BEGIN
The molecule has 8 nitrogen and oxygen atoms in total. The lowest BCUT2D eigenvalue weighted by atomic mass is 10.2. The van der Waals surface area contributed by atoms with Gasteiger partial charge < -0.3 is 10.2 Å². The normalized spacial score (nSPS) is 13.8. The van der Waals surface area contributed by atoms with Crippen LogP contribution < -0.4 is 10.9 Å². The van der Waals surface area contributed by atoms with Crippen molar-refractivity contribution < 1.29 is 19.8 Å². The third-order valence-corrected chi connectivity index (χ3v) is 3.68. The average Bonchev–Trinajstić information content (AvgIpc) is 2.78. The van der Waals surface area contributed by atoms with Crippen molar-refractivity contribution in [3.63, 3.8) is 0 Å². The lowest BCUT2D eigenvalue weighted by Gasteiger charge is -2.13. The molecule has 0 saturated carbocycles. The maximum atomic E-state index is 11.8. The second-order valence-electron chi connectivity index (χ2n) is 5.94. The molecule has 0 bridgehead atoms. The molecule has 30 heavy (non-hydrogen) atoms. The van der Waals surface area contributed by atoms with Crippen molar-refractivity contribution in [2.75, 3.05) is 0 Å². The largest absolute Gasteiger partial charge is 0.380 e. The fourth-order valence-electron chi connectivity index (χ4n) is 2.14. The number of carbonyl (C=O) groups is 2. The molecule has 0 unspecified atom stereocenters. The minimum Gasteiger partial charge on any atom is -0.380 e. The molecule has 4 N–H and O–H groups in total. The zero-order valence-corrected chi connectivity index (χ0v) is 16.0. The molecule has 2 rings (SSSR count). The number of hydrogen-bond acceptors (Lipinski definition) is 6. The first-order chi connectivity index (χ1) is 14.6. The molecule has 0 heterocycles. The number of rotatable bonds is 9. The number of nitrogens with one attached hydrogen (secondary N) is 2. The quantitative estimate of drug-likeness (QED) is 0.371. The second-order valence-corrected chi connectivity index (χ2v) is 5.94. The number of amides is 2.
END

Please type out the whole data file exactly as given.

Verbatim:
The molecule has 8 nitrogen and oxygen atoms in total. The lowest BCUT2D eigenvalue weighted by atomic mass is 10.2. The van der Waals surface area contributed by atoms with Gasteiger partial charge < -0.3 is 10.2 Å². The normalized spacial score (nSPS) is 13.8. The van der Waals surface area contributed by atoms with Crippen LogP contribution < -0.4 is 10.9 Å². The van der Waals surface area contributed by atoms with Crippen molar-refractivity contribution < 1.29 is 19.8 Å². The third-order valence-corrected chi connectivity index (χ3v) is 3.68. The average Bonchev–Trinajstić information content (AvgIpc) is 2.78. The van der Waals surface area contributed by atoms with Crippen molar-refractivity contribution in [3.63, 3.8) is 0 Å². The lowest BCUT2D eigenvalue weighted by Gasteiger charge is -2.13. The molecule has 0 saturated carbocycles. The maximum atomic E-state index is 11.8. The second-order valence-electron chi connectivity index (χ2n) is 5.94. The molecule has 0 bridgehead atoms. The molecule has 30 heavy (non-hydrogen) atoms. The van der Waals surface area contributed by atoms with Crippen molar-refractivity contribution in [2.75, 3.05) is 0 Å². The largest absolute Gasteiger partial charge is 0.380 e. The fourth-order valence-electron chi connectivity index (χ4n) is 2.14. The number of carbonyl (C=O) groups is 2. The molecule has 0 unspecified atom stereocenters. The minimum Gasteiger partial charge on any atom is -0.380 e. The molecule has 4 N–H and O–H groups in total. The zero-order valence-corrected chi connectivity index (χ0v) is 16.0. The molecule has 2 rings (SSSR count). The number of hydrogen-bond acceptors (Lipinski definition) is 6. The first-order chi connectivity index (χ1) is 14.6. The molecule has 0 heterocycles. The number of rotatable bonds is 9. The number of nitrogens with one attached hydrogen (secondary N) is 2. The quantitative estimate of drug-likeness (QED) is 0.371. The second-order valence-corrected chi connectivity index (χ2v) is 5.94. The number of amides is 2.